Religion and the Promotion of Social Justice for Refugees
The Refugee Hosts team is honoured to have been awarded a Bridging Voices grant by the British Council-USA (generously funded by The Henry Luce Foundation) in collaboration with four US-based colleagues affiliated with the Program on Refugees, Forced Displacement, and Humanitarian Responses at Yale University.
Led by Dr. Elena Fiddian-Qasmiyeh (UCL, Refugee Hosts’ PI) in the UK, and by Dr. Zareena Grewal and Dr Unni Krishnan Karunakara (both at Yale University) in the US, the interdisciplinary project brings together leading experts from the UK (Refugee Hosts’ Prof. Alastair Ager, Dr. Anna Rowlands and Prof. Lyndsey Stonebridge) and the US (Yale’s Prof. Catherine Panter-Brick and Dr. Louisa Lombard) to examine the roles that religion plays in promoting social justice for refugees.
Through comparative research with and about refugees from and in Central America, Central Africa, the Middle East, South East Asia and Western borderlands, the project aims to analyse the roles that local faith communities and faith based organisations (FBOs) play: in supporting refugees’ access to protection; lobbying for rights; and challenging xenophobia and discrimination against different groups of refugees.
In addition to convening a number of digital workshops, face-to-face meetings and public events, over the next few years the team will:
- Complete primary research with refugees, members of host communities and local level authority figures in towns and cities across Central America, Central Africa, the Middle East, South East Asia and Western borderlands to explore how they perceive the role that religion can play in promoting social justice for refugees.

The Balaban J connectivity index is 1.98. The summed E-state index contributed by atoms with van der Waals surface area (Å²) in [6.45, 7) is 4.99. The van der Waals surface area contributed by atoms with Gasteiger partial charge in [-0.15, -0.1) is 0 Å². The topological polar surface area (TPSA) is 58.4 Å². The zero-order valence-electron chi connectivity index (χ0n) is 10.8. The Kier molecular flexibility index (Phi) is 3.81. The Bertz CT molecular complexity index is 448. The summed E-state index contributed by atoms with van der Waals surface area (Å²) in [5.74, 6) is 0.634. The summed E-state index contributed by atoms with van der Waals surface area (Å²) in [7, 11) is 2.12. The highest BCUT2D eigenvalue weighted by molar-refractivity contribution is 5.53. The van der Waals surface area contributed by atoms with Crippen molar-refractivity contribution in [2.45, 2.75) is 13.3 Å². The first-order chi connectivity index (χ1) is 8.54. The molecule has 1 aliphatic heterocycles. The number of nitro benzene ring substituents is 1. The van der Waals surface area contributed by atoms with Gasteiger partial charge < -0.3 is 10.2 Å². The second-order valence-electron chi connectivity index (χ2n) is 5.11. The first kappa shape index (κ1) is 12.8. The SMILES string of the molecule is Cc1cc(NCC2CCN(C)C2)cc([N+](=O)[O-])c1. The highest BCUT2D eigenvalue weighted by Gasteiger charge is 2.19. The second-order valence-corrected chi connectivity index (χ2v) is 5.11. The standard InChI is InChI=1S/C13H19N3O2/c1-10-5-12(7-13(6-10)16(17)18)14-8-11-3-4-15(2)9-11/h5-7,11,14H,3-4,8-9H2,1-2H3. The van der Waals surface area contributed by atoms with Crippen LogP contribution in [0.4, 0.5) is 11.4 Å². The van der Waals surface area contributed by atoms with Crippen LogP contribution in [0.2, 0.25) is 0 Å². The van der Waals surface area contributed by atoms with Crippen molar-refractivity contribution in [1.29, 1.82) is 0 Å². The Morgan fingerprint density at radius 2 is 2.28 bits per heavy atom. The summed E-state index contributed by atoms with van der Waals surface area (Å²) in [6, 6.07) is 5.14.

- Interview international, national, municipal and local level policy-makers and practitioners working in/on humanitarian situations to examine how they perceive and address the relationship between religion and displacement in these geopolitical regions.
- Interview FBO representatives and leading scholars and practitioners of international refugee law to examine how religious traditions vis-à-vis asylum have been drawn on at national, regional and international levels to engage with the formation and implementation of law, and to try to shape public opinion to promote refugee rights and social justice for refugees.
The Refugee Hosts team is looking forward to working closely with our Yale colleagues on this project, and to building upon our existing interdisciplinary conversations on these issues.
For some of our recent reflections on the roles of faith and religion in displacement, including pieces published as part of our Refugee Hosts Faith and Displacement series, see:
- Ager, J., Fiddian-Qasmiyeh, E. and Ager, A. (2015) ‘Local Faith Communities and the Promotion of Resilience in Contexts of Humanitarian Crisis,’ Journal of Refugee Studies, 28 (2): 202-221.
- Fiddian-Qasmiyeh, E. (2017) ‘Gender, Religion and Humanitarian Responses to Refugees,’ Refugee Hosts, 23 April 2017
- Fiddian-Qasmiyeh, E. and Qasmiyeh, Y. M. (2017) ‘Refugee-Refugee Solidarity in Death and Dying,’ Refugee Hosts, 23 May 2017
- Kidwai, S. and Fiddian-Qasmiyeh, E. (2017) ‘Local Faith Community Responses to Displacement: Challenges and Opportunities,’ Refugee Hosts, 3 June 2017
- Rowlands, A. (2017) ‘Faith and Displacement: Beyond the Faith-Secular Divide? An Introduction to the Series,’ Refugee Hosts, 20 Apr. 2017
- Trotta, S. (2017) ‘Faith-Based Humanitarian Corridors to Italy: A Safe and Legal Route to Refuge,’ Refugee Hosts, 2 May 2017